Renal tuberculosis

A form of additional tuberculosis that affects the kidney is renal tuberculosis (renal TB), sometimes known as tuberculosis of the kidney. When TB affects an organ other than the lungs, it is referred to as extra-pulmonary tuberculosis. The pleura (the covering of the lungs), the tubes that carry the bone marrow, the hindbrain, the fallopian tube for females, and the epididymis in men are other locations of extra-pulmonary TB.


Either or both kidneys may be affected by renal tuberculosis. Although the infection often begins in the outside, or cortex, region of the kidney, the medulla, which is located inside, is typically the area that is afflicted. Sometimes the TB that permeates the general genitourinary tract includes renal tuberculosis. About 15 to 20% of all instances of extra-pulmonary TB are caused by genitourinary tuberculosis


Why Does Renal Tuberculosis Occur?


Mycobacterium tuberculosis, which would be a frequent cause of respiratory infections, particularly in the poor socioeconomic areas of the undeveloped and developing nations, is the cause of renal TB. Mycobacterium bovis and other forms may potentially be to blame.


The transfer of infection from those other bodily organs, particularly the lungs, through the blood can cause the kidneys to become infected. Anywhere between five and twenty years after a lung infection, kidney infection can happen. Secondary TB is the name given to this sort of kidney infection that develops from other locations in the body which are already compromised.


What are Renal Tuberculosis’s Symptoms and Signs?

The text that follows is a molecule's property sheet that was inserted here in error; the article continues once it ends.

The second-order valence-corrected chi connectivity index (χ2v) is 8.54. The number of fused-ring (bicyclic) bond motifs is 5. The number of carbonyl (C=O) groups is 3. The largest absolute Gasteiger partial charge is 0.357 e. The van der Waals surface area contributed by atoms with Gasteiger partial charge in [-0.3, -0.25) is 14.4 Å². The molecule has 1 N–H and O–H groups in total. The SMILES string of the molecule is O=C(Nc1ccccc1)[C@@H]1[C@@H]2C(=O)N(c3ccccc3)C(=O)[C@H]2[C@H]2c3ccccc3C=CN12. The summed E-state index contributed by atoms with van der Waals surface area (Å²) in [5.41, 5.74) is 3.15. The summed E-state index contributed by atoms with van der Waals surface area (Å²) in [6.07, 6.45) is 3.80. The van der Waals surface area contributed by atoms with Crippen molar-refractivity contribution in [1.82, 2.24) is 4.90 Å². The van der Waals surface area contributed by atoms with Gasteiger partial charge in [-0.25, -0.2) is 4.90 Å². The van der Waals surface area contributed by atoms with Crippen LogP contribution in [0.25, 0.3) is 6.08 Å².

Some kidney TB patients may not exhibit any symptoms. Clinical traits might consist of the following:


  • checking for the presence of protein or pus in the urine
  • Testing urine for germs revealed none
  • blood present in the pee
  • not responding to antibiotics
  • decreased kidney performance
  • When the lower urinary tract is also affected, increased urination frequency, burning when urinating, and frequent nighttime awakenings for urination
  • There may also be signs of pulmonary TB, such as fever, sweating at night, and a productive cough.

What are Renal Tuberculosis’ Risks and Complications?


The following are some risks and complications associated with renal tuberculosis:


  • Calcium buildup in the kidneys is a sign of gradually declining renal function.
  • Hypertension
  • keratinizing squamous metaplasia, a cellular alteration that increases the risk of squamous cell carcinoma, is developing.
  • spreading kidney-circumferential abscess
  • The ureters, the channels that convey urine from kidneys to the urinary bladder, are affected by TB. The infection may cause the tube to become ulcerated and narrow, which would stop urine from entering the bladder.
  • Infection of the bladder with TB. The bladder can shrink and constrict, a condition known as thimble bladder. However, in men, the epididymis is where the TB infection most frequently spreads from, or when the BCG vaccination is injected into, the bladder.
  • Termed hydronephrosis, kidney enlargement
  • Advanced renal failure

How is Renal Tuberculosis Diagnosed?


Since few doctors will suspect the ailment, renal TB might be difficult to diagnose. However, since the patient might fully recover with the appropriate therapy, it is crucial to diagnose it.


The following tests are used to identify kidney tuberculosis:


A blood test


The following blood tests should be conducted:


A complete blood count and an ESR (erythrocyte sedimentation rate), which can show whether an infection is present. After commencing therapy, the ESR must be performed again on a weekly basis to assess the treatment’s effectiveness.